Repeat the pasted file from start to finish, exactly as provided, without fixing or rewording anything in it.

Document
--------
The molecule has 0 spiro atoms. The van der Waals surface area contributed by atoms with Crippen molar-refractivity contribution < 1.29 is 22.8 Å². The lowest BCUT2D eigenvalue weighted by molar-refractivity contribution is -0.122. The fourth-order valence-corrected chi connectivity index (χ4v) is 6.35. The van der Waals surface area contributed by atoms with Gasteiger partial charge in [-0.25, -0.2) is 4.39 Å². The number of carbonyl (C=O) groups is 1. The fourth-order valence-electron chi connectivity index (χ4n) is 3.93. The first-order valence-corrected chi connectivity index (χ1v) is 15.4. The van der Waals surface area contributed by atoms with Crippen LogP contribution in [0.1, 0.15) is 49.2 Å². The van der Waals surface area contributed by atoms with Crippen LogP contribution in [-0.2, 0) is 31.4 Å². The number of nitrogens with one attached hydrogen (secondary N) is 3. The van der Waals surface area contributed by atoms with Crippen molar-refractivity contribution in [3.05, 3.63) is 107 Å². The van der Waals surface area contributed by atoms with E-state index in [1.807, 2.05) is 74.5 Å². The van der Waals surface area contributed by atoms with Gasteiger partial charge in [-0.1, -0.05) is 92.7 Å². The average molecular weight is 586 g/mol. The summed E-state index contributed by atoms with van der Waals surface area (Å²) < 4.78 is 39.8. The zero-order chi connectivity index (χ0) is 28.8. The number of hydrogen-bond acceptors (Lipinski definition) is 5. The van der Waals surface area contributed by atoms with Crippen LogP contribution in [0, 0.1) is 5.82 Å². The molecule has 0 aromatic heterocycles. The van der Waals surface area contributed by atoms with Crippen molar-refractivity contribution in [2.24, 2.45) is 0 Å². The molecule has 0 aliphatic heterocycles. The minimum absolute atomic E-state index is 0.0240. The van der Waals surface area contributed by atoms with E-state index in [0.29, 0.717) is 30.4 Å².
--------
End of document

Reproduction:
The molecule has 0 spiro atoms. The van der Waals surface area contributed by atoms with Crippen molar-refractivity contribution < 1.29 is 22.8 Å². The lowest BCUT2D eigenvalue weighted by molar-refractivity contribution is -0.122. The fourth-order valence-corrected chi connectivity index (χ4v) is 6.35. The van der Waals surface area contributed by atoms with Gasteiger partial charge in [-0.25, -0.2) is 4.39 Å². The number of carbonyl (C=O) groups is 1. The fourth-order valence-electron chi connectivity index (χ4n) is 3.93. The first-order valence-corrected chi connectivity index (χ1v) is 15.4. The van der Waals surface area contributed by atoms with Crippen LogP contribution in [0.1, 0.15) is 49.2 Å². The van der Waals surface area contributed by atoms with Crippen LogP contribution in [-0.2, 0) is 31.4 Å². The number of nitrogens with one attached hydrogen (secondary N) is 3. The van der Waals surface area contributed by atoms with Crippen molar-refractivity contribution in [3.05, 3.63) is 107 Å². The van der Waals surface area contributed by atoms with E-state index in [1.807, 2.05) is 74.5 Å². The van der Waals surface area contributed by atoms with Gasteiger partial charge in [-0.1, -0.05) is 92.7 Å². The average molecular weight is 586 g/mol. The summed E-state index contributed by atoms with van der Waals surface area (Å²) < 4.78 is 39.8. The zero-order chi connectivity index (χ0) is 28.8. The number of hydrogen-bond acceptors (Lipinski definition) is 5. The van der Waals surface area contributed by atoms with Crippen LogP contribution in [0, 0.1) is 5.82 Å². The molecule has 0 aromatic heterocycles. The van der Waals surface area contributed by atoms with Crippen molar-refractivity contribution in [2.24, 2.45) is 0 Å². The molecule has 0 aliphatic heterocycles. The minimum absolute atomic E-state index is 0.0240. The van der Waals surface area contributed by atoms with E-state index in [0.29, 0.717) is 30.4 Å².